In a ten-minute audio message posted on Islamist web sites Tuesday, the head of al Qaeda's Yemen affiliate vowed loyalty to Osama bin Laden's successor and promised to keeping fighting against Yemen's American-allied government.
On behalf of al Qaeda in the Arabian Peninsula (AQAP), Nasser al-Wahishi officially recognized Ayman al-Zawahiri as the new global leader of al Qaeda. Zawahiri, a 60-year-old Egyptian doctor, was proclaimed the terror group's chieftain one month after bin Laden was killed by Navy SEALs in a May 1 raid on his Pakistani compound.
"I give you allegiance of obedience in good and hard times, in ease and difficulty," says the message, "and in fighting the enemies of Allah as much as I can -- myself and your loyal soldiers who are with me [on] the Arabian Peninsula."
Both Saudi Arabia and Yemen consider Wahishi among their most wanted terrorists. Wahishi served as Osama bin Laden's secretary in Afghanistan until 2001. He was arrested in Iran and handed over to Yemen. With 22 other captives he escaped from a Yemeni prison in 2006.
In the new audio messages, Wahishi also says that AQAP would keep fighting until it overthrows the government of embattled President Ali Abdullah Saleh, who has ruled for more than three decades. Saleh was badly wounded by shrapnel in June, and has endured months of public protest against his regime, but has not relinquished power.
"My soldiers and those soldiers with me in the Arab gulf," says Wahishi, "will not give up nor give in until Islam is ruling by God's will and strength."
The audio's release comes a day after Yemeni government forces killed a top AQAP commander and nearly 20 other militants in southern Yemen, according to government claims that were later confirmed by tribal leaders.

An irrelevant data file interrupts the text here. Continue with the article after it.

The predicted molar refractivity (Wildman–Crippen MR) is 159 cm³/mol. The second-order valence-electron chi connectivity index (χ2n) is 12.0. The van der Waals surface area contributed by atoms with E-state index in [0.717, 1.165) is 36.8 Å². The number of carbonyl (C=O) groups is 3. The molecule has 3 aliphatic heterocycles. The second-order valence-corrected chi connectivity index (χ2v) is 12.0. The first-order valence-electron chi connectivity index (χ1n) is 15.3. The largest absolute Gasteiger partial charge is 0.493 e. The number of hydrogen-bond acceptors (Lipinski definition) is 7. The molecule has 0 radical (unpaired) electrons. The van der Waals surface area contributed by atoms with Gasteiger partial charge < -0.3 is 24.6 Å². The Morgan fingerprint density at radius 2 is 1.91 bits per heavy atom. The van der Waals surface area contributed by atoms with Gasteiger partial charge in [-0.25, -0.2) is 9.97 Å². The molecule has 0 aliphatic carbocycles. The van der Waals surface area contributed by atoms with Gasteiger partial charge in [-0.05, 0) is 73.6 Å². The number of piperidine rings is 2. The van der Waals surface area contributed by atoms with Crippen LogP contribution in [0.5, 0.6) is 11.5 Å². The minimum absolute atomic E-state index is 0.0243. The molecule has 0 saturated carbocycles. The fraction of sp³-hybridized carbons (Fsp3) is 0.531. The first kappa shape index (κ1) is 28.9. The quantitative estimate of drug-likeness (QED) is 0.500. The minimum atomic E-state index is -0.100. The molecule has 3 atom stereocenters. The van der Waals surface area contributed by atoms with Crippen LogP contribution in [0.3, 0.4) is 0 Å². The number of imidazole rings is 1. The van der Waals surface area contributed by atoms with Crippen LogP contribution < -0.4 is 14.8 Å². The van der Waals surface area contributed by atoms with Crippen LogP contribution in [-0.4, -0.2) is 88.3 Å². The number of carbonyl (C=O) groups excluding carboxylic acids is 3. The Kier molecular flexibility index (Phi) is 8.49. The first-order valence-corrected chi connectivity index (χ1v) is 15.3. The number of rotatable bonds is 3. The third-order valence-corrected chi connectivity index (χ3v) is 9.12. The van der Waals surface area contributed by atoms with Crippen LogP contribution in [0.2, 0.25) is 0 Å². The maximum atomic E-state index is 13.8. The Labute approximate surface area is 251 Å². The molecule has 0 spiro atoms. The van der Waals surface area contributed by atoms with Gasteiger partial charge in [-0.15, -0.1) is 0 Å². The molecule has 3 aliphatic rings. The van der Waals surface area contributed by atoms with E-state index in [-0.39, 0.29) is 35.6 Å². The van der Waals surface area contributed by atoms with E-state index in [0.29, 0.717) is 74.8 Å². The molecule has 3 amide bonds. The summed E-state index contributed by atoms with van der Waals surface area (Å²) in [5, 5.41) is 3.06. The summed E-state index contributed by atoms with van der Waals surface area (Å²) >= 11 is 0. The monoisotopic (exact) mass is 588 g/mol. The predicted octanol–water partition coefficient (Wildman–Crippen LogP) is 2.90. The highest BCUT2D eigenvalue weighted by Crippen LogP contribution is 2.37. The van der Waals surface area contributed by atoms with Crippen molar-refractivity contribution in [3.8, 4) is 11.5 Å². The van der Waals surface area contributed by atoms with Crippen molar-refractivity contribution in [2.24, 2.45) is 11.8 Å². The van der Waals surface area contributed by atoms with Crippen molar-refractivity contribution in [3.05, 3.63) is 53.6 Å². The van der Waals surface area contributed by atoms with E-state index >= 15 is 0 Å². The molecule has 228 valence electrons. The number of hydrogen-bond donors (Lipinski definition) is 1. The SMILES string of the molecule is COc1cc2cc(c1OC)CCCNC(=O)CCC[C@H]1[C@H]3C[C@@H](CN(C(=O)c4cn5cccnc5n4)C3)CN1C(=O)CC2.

AQAP Linked to Attacks on U.S. Targets
AQAP and radical Yemeni-American cleric Anwar al-Awlaki have been linked to multiple terror attacks on U.S. targets in the past two years, including the Fort Hood massacre, the failed "underwear" bombing of Northwest flight 253 over Detroit and the printer bomb plot, in which bombs shipped by cargo plane were intercepted before they reached their targets in the U.S.
With the aid of the Saleh government, the U.S. has used airstrikes to try to kill Awlaki. A U.S. missile strike in Southern Yemen just days after bin Laden's death just missed Awlaki.
Wahishi's message says that the revolts in Arab nations have "blown America's dreams to the winds" and given Muslims "a natural chance to rid themselves of the West's cross."
"Our war against the Zionist Crusaders remains," he says, "for they have chosen this war." "We are people of war; we were born from its womb and we grew up in its midst. It is as if we were only created to fight them and bother them."